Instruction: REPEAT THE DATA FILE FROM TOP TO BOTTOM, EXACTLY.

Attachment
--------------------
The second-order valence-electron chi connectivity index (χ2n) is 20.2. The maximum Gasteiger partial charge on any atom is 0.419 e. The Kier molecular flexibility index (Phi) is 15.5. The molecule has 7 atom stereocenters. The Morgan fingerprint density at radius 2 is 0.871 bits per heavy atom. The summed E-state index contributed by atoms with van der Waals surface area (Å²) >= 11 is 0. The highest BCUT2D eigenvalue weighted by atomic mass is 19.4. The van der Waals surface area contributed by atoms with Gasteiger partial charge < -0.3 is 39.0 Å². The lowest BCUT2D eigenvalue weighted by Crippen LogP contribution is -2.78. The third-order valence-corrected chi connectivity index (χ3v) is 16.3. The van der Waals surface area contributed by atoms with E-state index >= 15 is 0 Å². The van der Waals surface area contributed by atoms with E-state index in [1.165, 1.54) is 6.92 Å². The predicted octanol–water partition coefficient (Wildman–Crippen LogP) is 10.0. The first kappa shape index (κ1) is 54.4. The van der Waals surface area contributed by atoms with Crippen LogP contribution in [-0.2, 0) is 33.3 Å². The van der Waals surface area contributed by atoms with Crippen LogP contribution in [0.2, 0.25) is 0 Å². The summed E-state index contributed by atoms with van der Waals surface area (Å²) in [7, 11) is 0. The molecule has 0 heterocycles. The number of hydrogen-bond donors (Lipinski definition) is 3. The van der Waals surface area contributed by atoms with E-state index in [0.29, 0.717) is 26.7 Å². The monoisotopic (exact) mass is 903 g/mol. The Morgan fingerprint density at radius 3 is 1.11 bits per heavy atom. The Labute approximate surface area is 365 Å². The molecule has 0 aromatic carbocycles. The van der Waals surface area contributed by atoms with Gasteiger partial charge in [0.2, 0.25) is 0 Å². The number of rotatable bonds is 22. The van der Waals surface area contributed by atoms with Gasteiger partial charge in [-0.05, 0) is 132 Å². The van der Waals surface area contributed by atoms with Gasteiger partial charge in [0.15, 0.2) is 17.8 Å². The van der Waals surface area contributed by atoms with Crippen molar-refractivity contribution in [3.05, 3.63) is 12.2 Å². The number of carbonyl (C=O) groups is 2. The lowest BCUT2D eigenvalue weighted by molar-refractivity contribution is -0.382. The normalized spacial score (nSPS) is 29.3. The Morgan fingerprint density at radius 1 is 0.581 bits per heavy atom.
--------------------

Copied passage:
The second-order valence-electron chi connectivity index (χ2n) is 20.2. The maximum Gasteiger partial charge on any atom is 0.419 e. The Kier molecular flexibility index (Phi) is 15.5. The molecule has 7 atom stereocenters. The Morgan fingerprint density at radius 2 is 0.871 bits per heavy atom. The summed E-state index contributed by atoms with van der Waals surface area (Å²) >= 11 is 0. The highest BCUT2D eigenvalue weighted by atomic mass is 19.4. The van der Waals surface area contributed by atoms with Gasteiger partial charge < -0.3 is 39.0 Å². The lowest BCUT2D eigenvalue weighted by Crippen LogP contribution is -2.78. The third-order valence-corrected chi connectivity index (χ3v) is 16.3. The van der Waals surface area contributed by atoms with E-state index >= 15 is 0 Å². The van der Waals surface area contributed by atoms with E-state index in [1.165, 1.54) is 6.92 Å². The predicted octanol–water partition coefficient (Wildman–Crippen LogP) is 10.0. The first kappa shape index (κ1) is 54.4. The van der Waals surface area contributed by atoms with Crippen LogP contribution in [-0.2, 0) is 33.3 Å². The van der Waals surface area contributed by atoms with Crippen LogP contribution in [0.2, 0.25) is 0 Å². The summed E-state index contributed by atoms with van der Waals surface area (Å²) in [7, 11) is 0. The molecule has 0 heterocycles. The number of hydrogen-bond donors (Lipinski definition) is 3. The van der Waals surface area contributed by atoms with E-state index in [0.29, 0.717) is 26.7 Å². The monoisotopic (exact) mass is 903 g/mol. The Morgan fingerprint density at radius 3 is 1.11 bits per heavy atom. The Labute approximate surface area is 365 Å². The molecule has 0 aromatic carbocycles. The van der Waals surface area contributed by atoms with Gasteiger partial charge in [0.2, 0.25) is 0 Å². The number of rotatable bonds is 22. The van der Waals surface area contributed by atoms with Gasteiger partial charge in [-0.05, 0) is 132 Å². The van der Waals surface area contributed by atoms with Gasteiger partial charge in [0.15, 0.2) is 17.8 Å². The van der Waals surface area contributed by atoms with Crippen molar-refractivity contribution in [3.05, 3.63) is 12.2 Å². The number of carbonyl (C=O) groups is 2. The lowest BCUT2D eigenvalue weighted by molar-refractivity contribution is -0.382. The normalized spacial score (nSPS) is 29.3. The Morgan fingerprint density at radius 1 is 0.581 bits per heavy atom.